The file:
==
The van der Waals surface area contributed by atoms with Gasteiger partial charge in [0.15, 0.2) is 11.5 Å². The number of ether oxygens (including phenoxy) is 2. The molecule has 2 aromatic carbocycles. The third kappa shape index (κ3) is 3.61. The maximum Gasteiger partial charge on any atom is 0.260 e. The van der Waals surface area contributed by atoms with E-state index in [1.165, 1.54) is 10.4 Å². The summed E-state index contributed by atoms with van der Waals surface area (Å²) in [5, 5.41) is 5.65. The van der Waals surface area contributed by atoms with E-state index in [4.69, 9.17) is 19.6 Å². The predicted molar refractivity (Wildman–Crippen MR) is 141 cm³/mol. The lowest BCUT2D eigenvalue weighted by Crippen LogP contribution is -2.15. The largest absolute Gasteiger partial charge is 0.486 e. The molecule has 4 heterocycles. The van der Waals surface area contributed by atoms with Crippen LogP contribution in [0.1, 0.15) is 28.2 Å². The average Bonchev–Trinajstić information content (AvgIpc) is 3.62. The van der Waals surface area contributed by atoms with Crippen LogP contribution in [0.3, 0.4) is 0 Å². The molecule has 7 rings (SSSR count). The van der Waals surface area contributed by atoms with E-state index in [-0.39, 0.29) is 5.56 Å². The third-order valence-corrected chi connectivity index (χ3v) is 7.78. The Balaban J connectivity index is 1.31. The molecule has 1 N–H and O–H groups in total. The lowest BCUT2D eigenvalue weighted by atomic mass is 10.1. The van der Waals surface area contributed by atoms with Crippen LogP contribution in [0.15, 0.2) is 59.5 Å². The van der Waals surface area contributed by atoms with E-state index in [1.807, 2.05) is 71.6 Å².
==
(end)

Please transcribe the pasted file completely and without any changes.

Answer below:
The van der Waals surface area contributed by atoms with Gasteiger partial charge in [0.15, 0.2) is 11.5 Å². The number of ether oxygens (including phenoxy) is 2. The molecule has 2 aromatic carbocycles. The third kappa shape index (κ3) is 3.61. The maximum Gasteiger partial charge on any atom is 0.260 e. The van der Waals surface area contributed by atoms with E-state index in [1.165, 1.54) is 10.4 Å². The summed E-state index contributed by atoms with van der Waals surface area (Å²) in [5, 5.41) is 5.65. The van der Waals surface area contributed by atoms with E-state index in [4.69, 9.17) is 19.6 Å². The predicted molar refractivity (Wildman–Crippen MR) is 141 cm³/mol. The lowest BCUT2D eigenvalue weighted by Crippen LogP contribution is -2.15. The largest absolute Gasteiger partial charge is 0.486 e. The molecule has 4 heterocycles. The van der Waals surface area contributed by atoms with Crippen LogP contribution in [0.1, 0.15) is 28.2 Å². The average Bonchev–Trinajstić information content (AvgIpc) is 3.62. The van der Waals surface area contributed by atoms with Crippen LogP contribution in [0.3, 0.4) is 0 Å². The molecule has 7 rings (SSSR count). The van der Waals surface area contributed by atoms with E-state index in [-0.39, 0.29) is 5.56 Å². The third-order valence-corrected chi connectivity index (χ3v) is 7.78. The Balaban J connectivity index is 1.31. The molecule has 1 N–H and O–H groups in total. The lowest BCUT2D eigenvalue weighted by atomic mass is 10.1. The van der Waals surface area contributed by atoms with Crippen LogP contribution in [0.15, 0.2) is 59.5 Å². The van der Waals surface area contributed by atoms with E-state index in [1.807, 2.05) is 71.6 Å².